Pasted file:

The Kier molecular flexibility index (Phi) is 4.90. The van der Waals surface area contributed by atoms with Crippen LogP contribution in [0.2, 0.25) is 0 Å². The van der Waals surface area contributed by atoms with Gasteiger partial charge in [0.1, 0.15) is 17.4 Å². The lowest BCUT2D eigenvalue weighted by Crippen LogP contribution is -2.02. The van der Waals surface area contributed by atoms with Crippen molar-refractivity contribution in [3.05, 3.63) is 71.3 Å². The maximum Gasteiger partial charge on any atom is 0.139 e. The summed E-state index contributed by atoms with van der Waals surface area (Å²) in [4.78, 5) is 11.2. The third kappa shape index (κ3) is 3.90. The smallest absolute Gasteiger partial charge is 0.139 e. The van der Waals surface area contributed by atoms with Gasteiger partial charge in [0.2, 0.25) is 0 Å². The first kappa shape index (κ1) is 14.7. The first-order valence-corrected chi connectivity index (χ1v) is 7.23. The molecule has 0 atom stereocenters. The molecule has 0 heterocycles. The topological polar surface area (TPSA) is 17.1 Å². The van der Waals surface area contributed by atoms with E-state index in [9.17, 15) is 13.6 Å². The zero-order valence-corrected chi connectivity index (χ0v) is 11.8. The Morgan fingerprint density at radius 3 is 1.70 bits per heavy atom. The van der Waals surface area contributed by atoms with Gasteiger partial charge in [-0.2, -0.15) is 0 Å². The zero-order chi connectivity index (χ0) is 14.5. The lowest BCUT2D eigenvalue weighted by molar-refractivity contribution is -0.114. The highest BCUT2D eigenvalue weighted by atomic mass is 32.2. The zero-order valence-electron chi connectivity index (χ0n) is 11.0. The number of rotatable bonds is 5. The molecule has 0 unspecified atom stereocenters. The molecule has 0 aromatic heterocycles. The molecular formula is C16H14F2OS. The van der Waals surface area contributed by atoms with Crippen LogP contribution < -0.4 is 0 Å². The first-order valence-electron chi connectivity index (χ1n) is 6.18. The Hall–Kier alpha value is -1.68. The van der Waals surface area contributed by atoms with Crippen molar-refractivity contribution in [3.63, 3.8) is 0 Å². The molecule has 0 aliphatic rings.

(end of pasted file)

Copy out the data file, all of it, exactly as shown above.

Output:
The Kier molecular flexibility index (Phi) is 4.90. The van der Waals surface area contributed by atoms with Crippen LogP contribution in [0.2, 0.25) is 0 Å². The van der Waals surface area contributed by atoms with Gasteiger partial charge in [0.1, 0.15) is 17.4 Å². The lowest BCUT2D eigenvalue weighted by Crippen LogP contribution is -2.02. The van der Waals surface area contributed by atoms with Crippen molar-refractivity contribution in [3.05, 3.63) is 71.3 Å². The maximum Gasteiger partial charge on any atom is 0.139 e. The summed E-state index contributed by atoms with van der Waals surface area (Å²) in [4.78, 5) is 11.2. The third kappa shape index (κ3) is 3.90. The smallest absolute Gasteiger partial charge is 0.139 e. The van der Waals surface area contributed by atoms with Gasteiger partial charge in [0.2, 0.25) is 0 Å². The first kappa shape index (κ1) is 14.7. The first-order valence-corrected chi connectivity index (χ1v) is 7.23. The molecule has 0 atom stereocenters. The molecule has 0 heterocycles. The topological polar surface area (TPSA) is 17.1 Å². The van der Waals surface area contributed by atoms with E-state index in [9.17, 15) is 13.6 Å². The zero-order valence-corrected chi connectivity index (χ0v) is 11.8. The Morgan fingerprint density at radius 3 is 1.70 bits per heavy atom. The van der Waals surface area contributed by atoms with Gasteiger partial charge in [-0.2, -0.15) is 0 Å². The zero-order chi connectivity index (χ0) is 14.5. The lowest BCUT2D eigenvalue weighted by molar-refractivity contribution is -0.114. The highest BCUT2D eigenvalue weighted by atomic mass is 32.2. The zero-order valence-electron chi connectivity index (χ0n) is 11.0. The number of rotatable bonds is 5. The molecule has 0 unspecified atom stereocenters. The molecule has 0 aromatic heterocycles. The molecular formula is C16H14F2OS. The van der Waals surface area contributed by atoms with Crippen LogP contribution < -0.4 is 0 Å². The first-order valence-electron chi connectivity index (χ1n) is 6.18. The Hall–Kier alpha value is -1.68. The van der Waals surface area contributed by atoms with Crippen molar-refractivity contribution in [3.63, 3.8) is 0 Å². The molecule has 0 aliphatic rings.